What Shoes Have the Best Arch Support?
By Dr. Jackie Sutera
The right shoe is everything! Speaking as a podiatrist, I can assure you that it is of the utmost importance to have the right pair of shoes. Your shoe should be appropriate for your foot type as well as your activity. This will not only provide comfort, but can prevent injury. The right shoe can also be part of a therapy if you have a foot condition. Here are some things to think about:
Start by selecting shoe styles that match the shape of your foot.
Put your foot side by side with shoes before purchasing and visually assess if they are a good match to better predict if they will be a good fit. For example, if you have a bunion, making your forefoot wider and more square, avoid shoes that have a point or are more narrow in the toe box. Accommodate the forefoot by choosing shoes made of a forgiving material. Shoes that are not made of a forgiving material and are not the proper fit, will compress and squeeze the forefoot.
Shoes should also match your activity.
Making sure the shoes you wear are appropriate for what you are doing is a great way to prevent injury and pain. For example, activities like dancing, basketball and tennis (which have side to side, lateral movements) require a different type of support than walking, hiking and running (which are forward movements).
Arch support is a must-have feature when shopping for supportive shoes.
Vionic’s shoes have raised padding or an elevation that is located on the top of insoles inside the shoe. It helps elevate and neutralize the inside of the mid foot. This is important because if the arch is abnormally flat or pronated, many problems can occur or be made worse such as: bunions, hammertoes, tendinitis, fasciitis, back, hip, knee pain, etc…
Other features that I believe are very important when buying supportive shoes are deep seated heel cups and added cushion on top of a more rigid or contoured sole. The rigid sole provides some extra control and the cushion gives comfort. Shoes and insoles from Vionic are great options because they offer their “three-zone comfort technology” built into the shoes which includes a deep-seated heel cup, arch support, and cushioning. Additional things to think about:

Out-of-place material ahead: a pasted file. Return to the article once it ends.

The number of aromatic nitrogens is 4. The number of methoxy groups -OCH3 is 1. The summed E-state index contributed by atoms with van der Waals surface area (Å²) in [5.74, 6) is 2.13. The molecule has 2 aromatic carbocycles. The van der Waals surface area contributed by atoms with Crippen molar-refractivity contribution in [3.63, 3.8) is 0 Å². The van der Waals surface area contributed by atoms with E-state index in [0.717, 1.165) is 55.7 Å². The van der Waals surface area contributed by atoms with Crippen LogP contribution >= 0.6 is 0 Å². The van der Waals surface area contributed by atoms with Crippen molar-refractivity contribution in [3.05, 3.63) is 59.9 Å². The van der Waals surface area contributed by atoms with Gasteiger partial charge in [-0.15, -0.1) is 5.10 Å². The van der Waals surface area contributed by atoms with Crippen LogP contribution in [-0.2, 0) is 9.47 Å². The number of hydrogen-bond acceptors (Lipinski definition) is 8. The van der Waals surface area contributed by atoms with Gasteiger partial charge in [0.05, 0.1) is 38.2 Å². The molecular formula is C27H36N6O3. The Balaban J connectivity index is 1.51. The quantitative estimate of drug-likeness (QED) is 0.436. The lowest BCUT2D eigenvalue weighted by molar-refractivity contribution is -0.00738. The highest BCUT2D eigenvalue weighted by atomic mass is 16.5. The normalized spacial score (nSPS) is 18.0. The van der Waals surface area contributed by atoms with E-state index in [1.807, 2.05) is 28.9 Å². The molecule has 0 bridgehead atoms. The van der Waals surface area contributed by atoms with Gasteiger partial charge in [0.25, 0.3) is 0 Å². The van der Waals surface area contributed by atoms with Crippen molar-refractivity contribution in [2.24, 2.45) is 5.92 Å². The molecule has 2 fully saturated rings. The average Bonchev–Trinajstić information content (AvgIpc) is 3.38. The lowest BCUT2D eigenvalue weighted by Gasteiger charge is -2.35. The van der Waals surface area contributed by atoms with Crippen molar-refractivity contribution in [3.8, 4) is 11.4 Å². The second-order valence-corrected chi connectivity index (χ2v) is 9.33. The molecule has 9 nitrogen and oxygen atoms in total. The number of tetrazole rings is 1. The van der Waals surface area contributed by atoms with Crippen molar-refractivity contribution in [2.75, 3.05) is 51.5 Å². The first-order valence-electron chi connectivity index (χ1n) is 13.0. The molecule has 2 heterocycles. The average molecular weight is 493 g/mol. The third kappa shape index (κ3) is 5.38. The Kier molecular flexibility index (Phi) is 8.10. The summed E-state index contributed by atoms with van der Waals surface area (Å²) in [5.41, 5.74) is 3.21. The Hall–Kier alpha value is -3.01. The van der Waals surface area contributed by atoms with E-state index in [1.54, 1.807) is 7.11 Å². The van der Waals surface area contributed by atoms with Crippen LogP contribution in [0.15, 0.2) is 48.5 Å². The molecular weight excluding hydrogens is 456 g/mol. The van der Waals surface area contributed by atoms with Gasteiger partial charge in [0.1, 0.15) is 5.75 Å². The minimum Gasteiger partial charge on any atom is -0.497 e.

-Metatarsal pads, an elevation just behind the ball of the foot, is also a popular, nice- to- have feature. This cushions, redistributes and takes pressure off of the metatarsal joints of the forefoot.
-When shopping for supportive shoes, choose closed shoes which can be more stable and safer than very open styles. Open styles especially expose the mid foot, which can be unstable and encourage an unsteady gait. Open styles that have adjustable straps are a better option because they can help secure the foot.
When in doubt, go with arch support.
In general, it is best to skip over the shoes with thin, flat insoles and outer soles. Wearing shoes with more structure and support, especially for people with flat feet, is not only more comfortable but also healthier overall.
About the Author:
Dr. Jacqueline Sutera, DPM is a surgically trained doctor of podiatric medicine specializing in the prevention and treatment of foot pathology. She graduated from Fordham University with a Bachelor of Science degree in Biology and Philosophy. She later attended the New York College of Podiatric Medicine where she earned the degree of Doctor of Podiatric Medicine (DPM). Dr. Sutera received her postgraduate residency training at the busy level-one trauma center at Jamaica Hospital in Queens, NY and Brookdale Hospital in Brooklyn, NY. During her time there, she served as chief surgical resident and received and completed training in all aspects of podiatric medicine and surgery. Dr. Sutera is Board Certified in Foot Surgery and is a Fellow of the American College of Foot & Ankle Surgeons. She is also a proud member and spokesperson for the American Podiatric Medical Association and the New York State Podiatric Medical Society. As one of NYC’s premier podiatric physicians, she is a caring, conscientious and extremely personable doctor who prides herself on being holistic in her approach to foot care. Where other doctors treat feet only locally, she has a unique gift of being able to link some foot problems to other underlying conditions taking place in the body.